Designing a useful and attractive boat from a single sheet of plywood - that was at the same time easy and quick to make - was not easy. The final design took only an evening's work, but learning how ... took a little longer! I set myself a number of goals for this task over the years I spent learning about canoe design and boats in general. My inspiration was the website of Hannu Vartiala at http://koti.kapsi.fi/hvartial/ which is a great source of information for anyone interested in the design challenge: for anyone interested in making a pretty, lightweight and all-round delightful small canoe, feel free to try this one!
Use only a single sheet of plywood, 4 x 8 feet or 1.22 x 2.44 m. That is the standard size available in Canada, in some other countries the sheet size is slightly larger and it's certainly permissible to increase the size of the boat!
Make an elegant looking canoe that goes as well as it looks. There are some remarkable boats that have been built using one sheet of plywood, some builders aimed at the biggest boat, or the longest boat, or the greatest displacement which is a measure of the load-bearing capability of a boat. They did a great job but my aim was to make it look good and go fast.
It had to be reasonably easy to build, suitable for a first time builder who had a nodding aquaintance with wood and the tools used to work it, but a satisfying boat for an experienced builder to knock off in his or her spare time. Oh yes, quick too!
There is an activity during the build of a boat called lofting. It involves carefully scaling up planks to full size and precisely marking out planks and stuff. ; not for me! The boat has to generate its own shape from the simplest possible measurements, and preferably as many straight-line cuts as I can get away with. I am not lazy (well not very) but I do have a history of making mistakes when measuring things and then cutting, only to regret ...
Dora, the last canoe featured in my "Canoes" page, took 1-1/4 sheets of plywood so that was a starting point for the new design. Dora is a delight to paddle, fast and easy, but she has a couple of shortcomings: she tracks (maintains a straight path) so well that she is difficult to turn, and she wants to turn into the wind if there is any, which makes her less pleasant than she could be to paddle across the wind. I wanted to deal with those problems in this boat. Rocker, or a curve in the bottom when viewed in profile, will make a boat easier to turn, and raising the height of the bow will cause the wind to press more strongly there, tending to offset the tendency to turn downwind.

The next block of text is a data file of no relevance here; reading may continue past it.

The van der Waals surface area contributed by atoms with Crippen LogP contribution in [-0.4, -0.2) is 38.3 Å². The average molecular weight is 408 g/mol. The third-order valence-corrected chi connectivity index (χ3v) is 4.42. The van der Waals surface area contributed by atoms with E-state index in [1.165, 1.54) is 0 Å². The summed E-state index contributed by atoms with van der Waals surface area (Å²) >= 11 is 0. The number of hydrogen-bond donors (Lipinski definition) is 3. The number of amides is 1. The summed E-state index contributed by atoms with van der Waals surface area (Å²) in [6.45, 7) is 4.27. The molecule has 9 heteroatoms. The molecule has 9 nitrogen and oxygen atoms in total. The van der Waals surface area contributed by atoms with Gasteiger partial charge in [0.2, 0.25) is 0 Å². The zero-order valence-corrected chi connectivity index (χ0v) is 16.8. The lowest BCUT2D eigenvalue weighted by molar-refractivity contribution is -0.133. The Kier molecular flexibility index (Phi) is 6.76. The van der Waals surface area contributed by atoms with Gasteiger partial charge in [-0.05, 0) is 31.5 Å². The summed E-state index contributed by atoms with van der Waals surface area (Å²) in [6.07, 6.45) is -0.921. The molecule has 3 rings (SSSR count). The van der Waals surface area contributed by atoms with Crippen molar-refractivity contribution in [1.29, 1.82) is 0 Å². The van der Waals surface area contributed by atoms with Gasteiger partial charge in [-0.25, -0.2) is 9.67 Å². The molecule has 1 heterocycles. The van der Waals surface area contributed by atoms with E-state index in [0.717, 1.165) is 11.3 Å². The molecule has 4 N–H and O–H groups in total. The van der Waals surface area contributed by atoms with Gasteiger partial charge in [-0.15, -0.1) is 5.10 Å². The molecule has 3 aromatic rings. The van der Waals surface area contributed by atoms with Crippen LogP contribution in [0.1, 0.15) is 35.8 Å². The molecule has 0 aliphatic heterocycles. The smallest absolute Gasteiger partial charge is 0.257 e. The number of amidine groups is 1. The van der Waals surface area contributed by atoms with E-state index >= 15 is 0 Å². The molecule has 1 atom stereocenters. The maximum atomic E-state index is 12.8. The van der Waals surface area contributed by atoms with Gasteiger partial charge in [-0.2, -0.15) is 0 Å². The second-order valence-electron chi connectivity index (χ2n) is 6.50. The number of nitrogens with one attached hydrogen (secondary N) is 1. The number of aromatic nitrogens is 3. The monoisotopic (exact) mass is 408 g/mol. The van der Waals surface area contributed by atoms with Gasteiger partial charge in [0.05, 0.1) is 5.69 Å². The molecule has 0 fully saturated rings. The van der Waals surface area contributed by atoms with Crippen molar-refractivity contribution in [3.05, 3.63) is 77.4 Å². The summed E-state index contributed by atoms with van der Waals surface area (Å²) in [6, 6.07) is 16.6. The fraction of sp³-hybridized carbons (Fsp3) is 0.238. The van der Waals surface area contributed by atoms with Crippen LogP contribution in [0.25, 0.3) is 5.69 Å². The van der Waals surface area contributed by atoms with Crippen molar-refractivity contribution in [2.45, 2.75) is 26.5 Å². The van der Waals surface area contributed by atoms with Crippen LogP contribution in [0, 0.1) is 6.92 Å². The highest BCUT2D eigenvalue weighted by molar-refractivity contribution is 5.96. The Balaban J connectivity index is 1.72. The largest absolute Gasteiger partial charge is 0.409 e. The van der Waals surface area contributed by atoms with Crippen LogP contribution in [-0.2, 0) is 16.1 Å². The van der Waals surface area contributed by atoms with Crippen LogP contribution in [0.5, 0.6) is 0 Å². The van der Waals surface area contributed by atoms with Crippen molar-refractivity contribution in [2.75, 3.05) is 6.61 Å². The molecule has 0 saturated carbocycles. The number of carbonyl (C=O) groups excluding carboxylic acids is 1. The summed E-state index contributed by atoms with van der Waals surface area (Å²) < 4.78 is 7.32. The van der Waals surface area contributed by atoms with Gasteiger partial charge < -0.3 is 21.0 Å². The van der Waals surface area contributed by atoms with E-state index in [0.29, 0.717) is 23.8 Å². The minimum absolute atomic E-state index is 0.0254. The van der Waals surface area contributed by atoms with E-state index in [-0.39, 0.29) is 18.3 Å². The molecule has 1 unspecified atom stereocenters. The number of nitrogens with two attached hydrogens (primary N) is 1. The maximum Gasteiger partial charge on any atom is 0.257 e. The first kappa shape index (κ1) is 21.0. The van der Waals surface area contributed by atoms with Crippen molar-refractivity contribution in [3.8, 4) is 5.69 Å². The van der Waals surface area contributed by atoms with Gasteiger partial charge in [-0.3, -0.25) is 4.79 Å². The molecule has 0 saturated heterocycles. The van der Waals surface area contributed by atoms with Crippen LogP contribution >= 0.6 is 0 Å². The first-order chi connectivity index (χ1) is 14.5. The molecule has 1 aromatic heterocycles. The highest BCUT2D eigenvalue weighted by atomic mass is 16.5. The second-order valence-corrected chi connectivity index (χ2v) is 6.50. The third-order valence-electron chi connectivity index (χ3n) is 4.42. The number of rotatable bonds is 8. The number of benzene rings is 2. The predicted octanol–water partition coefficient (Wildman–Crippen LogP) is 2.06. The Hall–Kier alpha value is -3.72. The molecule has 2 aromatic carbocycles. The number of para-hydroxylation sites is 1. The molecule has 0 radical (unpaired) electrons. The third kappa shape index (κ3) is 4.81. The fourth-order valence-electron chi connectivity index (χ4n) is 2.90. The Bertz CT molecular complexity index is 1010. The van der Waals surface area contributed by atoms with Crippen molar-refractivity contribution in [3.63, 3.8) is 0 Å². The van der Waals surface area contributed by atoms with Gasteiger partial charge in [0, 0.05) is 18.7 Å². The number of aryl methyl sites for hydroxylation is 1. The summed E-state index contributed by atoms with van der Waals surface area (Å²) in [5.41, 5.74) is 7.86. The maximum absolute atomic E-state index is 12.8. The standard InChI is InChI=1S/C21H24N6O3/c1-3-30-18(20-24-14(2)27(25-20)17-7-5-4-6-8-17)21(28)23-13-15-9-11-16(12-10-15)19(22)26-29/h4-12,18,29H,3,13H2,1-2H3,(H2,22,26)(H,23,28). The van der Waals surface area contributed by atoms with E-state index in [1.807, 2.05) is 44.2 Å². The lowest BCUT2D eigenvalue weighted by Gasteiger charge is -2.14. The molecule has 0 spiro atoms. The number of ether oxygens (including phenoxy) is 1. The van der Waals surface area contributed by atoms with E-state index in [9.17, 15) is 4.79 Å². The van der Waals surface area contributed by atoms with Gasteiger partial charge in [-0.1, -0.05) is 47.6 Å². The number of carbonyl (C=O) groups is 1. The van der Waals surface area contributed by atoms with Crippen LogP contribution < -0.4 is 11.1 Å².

The Bass-Ackwards Design Method
In the BAD method I decide what the planks are going to look like first, then get the boat shape from that. Well, sort of. For example, I can make the sheer plank developments straight and use a constant flare angle, to meet goal #4 above. When I bend the sheers to make a curve - seen from above in the Plan View - and lean them over so they are no longer vertical - which I call the flare angle - it creates a similar but flatter curve on the bottom when seen in the Profile View This is called rocker and is also replicated along the top edge of the sheer planks, which is known as the sheerline. If I allow the wood to bend naturally, bending it around one or two forms, it automatically generates a nice looking - or fair - curve so the boat looks nice too, and that smooth shape glides through the water easily, thus meeting goal #2. These curves are a blend of circular arcs and hyperbolas - which are called conics for the mathematically inclined.
I have to fix the windsocking that showed up on Dora; A little extra side area up at the bow will do that nicely, so I modify the straight sheer plank development by curving it up a little near the bow, which meets goal # 5.